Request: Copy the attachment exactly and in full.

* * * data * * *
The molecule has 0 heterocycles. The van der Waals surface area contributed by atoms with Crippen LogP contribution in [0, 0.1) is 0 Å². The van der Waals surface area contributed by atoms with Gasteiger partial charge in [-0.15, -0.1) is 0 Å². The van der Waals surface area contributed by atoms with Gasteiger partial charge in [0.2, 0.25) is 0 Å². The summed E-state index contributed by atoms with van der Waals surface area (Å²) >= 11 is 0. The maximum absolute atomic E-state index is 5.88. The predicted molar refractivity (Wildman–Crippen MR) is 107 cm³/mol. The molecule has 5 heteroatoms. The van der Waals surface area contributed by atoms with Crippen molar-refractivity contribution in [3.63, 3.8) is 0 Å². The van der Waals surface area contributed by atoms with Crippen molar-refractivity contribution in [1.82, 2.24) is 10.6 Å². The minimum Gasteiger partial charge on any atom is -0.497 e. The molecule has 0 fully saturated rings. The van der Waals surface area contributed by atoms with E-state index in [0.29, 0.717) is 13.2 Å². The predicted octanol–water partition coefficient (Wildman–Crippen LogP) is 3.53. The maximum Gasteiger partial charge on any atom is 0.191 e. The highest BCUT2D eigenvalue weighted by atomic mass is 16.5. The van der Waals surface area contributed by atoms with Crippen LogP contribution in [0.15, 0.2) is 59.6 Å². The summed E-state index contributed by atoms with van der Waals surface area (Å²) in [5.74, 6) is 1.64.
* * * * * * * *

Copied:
The molecule has 0 heterocycles. The van der Waals surface area contributed by atoms with Crippen LogP contribution in [0, 0.1) is 0 Å². The van der Waals surface area contributed by atoms with Gasteiger partial charge in [-0.15, -0.1) is 0 Å². The van der Waals surface area contributed by atoms with Gasteiger partial charge in [0.2, 0.25) is 0 Å². The summed E-state index contributed by atoms with van der Waals surface area (Å²) >= 11 is 0. The maximum absolute atomic E-state index is 5.88. The predicted molar refractivity (Wildman–Crippen MR) is 107 cm³/mol. The molecule has 5 heteroatoms. The van der Waals surface area contributed by atoms with Crippen molar-refractivity contribution in [3.63, 3.8) is 0 Å². The van der Waals surface area contributed by atoms with Crippen molar-refractivity contribution in [1.82, 2.24) is 10.6 Å². The minimum Gasteiger partial charge on any atom is -0.497 e. The molecule has 0 fully saturated rings. The van der Waals surface area contributed by atoms with E-state index in [0.29, 0.717) is 13.2 Å². The predicted octanol–water partition coefficient (Wildman–Crippen LogP) is 3.53. The maximum Gasteiger partial charge on any atom is 0.191 e. The highest BCUT2D eigenvalue weighted by atomic mass is 16.5. The van der Waals surface area contributed by atoms with Crippen LogP contribution in [0.15, 0.2) is 59.6 Å². The summed E-state index contributed by atoms with van der Waals surface area (Å²) in [5.74, 6) is 1.64.